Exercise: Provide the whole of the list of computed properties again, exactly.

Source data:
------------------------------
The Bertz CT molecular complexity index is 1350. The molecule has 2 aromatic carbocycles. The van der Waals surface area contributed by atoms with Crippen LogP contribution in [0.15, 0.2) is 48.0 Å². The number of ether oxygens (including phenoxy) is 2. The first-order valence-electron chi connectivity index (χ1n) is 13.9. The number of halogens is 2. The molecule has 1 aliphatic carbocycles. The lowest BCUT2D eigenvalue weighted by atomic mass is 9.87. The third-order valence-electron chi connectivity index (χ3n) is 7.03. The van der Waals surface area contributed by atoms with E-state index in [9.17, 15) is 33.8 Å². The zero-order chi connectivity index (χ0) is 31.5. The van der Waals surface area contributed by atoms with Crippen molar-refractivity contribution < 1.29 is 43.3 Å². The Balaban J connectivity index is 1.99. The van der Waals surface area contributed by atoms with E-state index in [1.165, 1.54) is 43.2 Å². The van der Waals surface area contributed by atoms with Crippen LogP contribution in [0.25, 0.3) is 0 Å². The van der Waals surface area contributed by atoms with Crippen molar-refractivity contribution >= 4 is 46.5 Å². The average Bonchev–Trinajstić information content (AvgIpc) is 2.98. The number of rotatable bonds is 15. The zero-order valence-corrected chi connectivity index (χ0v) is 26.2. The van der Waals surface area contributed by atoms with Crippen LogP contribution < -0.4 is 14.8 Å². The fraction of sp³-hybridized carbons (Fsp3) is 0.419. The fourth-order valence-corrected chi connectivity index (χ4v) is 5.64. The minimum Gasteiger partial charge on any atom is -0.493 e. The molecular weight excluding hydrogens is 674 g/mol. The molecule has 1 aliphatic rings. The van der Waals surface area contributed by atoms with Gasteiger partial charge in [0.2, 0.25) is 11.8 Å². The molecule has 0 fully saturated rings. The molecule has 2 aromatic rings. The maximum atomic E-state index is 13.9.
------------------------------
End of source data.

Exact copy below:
The Bertz CT molecular complexity index is 1350. The molecule has 2 aromatic carbocycles. The van der Waals surface area contributed by atoms with Crippen LogP contribution in [0.15, 0.2) is 48.0 Å². The number of ether oxygens (including phenoxy) is 2. The first-order valence-electron chi connectivity index (χ1n) is 13.9. The number of halogens is 2. The molecule has 1 aliphatic carbocycles. The lowest BCUT2D eigenvalue weighted by atomic mass is 9.87. The third-order valence-electron chi connectivity index (χ3n) is 7.03. The van der Waals surface area contributed by atoms with E-state index in [9.17, 15) is 33.8 Å². The zero-order chi connectivity index (χ0) is 31.5. The van der Waals surface area contributed by atoms with Crippen molar-refractivity contribution < 1.29 is 43.3 Å². The Balaban J connectivity index is 1.99. The van der Waals surface area contributed by atoms with E-state index in [1.165, 1.54) is 43.2 Å². The van der Waals surface area contributed by atoms with Crippen LogP contribution in [0.25, 0.3) is 0 Å². The van der Waals surface area contributed by atoms with Crippen molar-refractivity contribution >= 4 is 46.5 Å². The average Bonchev–Trinajstić information content (AvgIpc) is 2.98. The number of rotatable bonds is 15. The zero-order valence-corrected chi connectivity index (χ0v) is 26.2. The van der Waals surface area contributed by atoms with Crippen LogP contribution < -0.4 is 14.8 Å². The fraction of sp³-hybridized carbons (Fsp3) is 0.419. The fourth-order valence-corrected chi connectivity index (χ4v) is 5.64. The minimum Gasteiger partial charge on any atom is -0.493 e. The molecular weight excluding hydrogens is 674 g/mol. The molecule has 1 aliphatic rings. The van der Waals surface area contributed by atoms with Gasteiger partial charge in [0.2, 0.25) is 11.8 Å². The molecule has 0 fully saturated rings. The molecule has 2 aromatic rings. The maximum atomic E-state index is 13.9.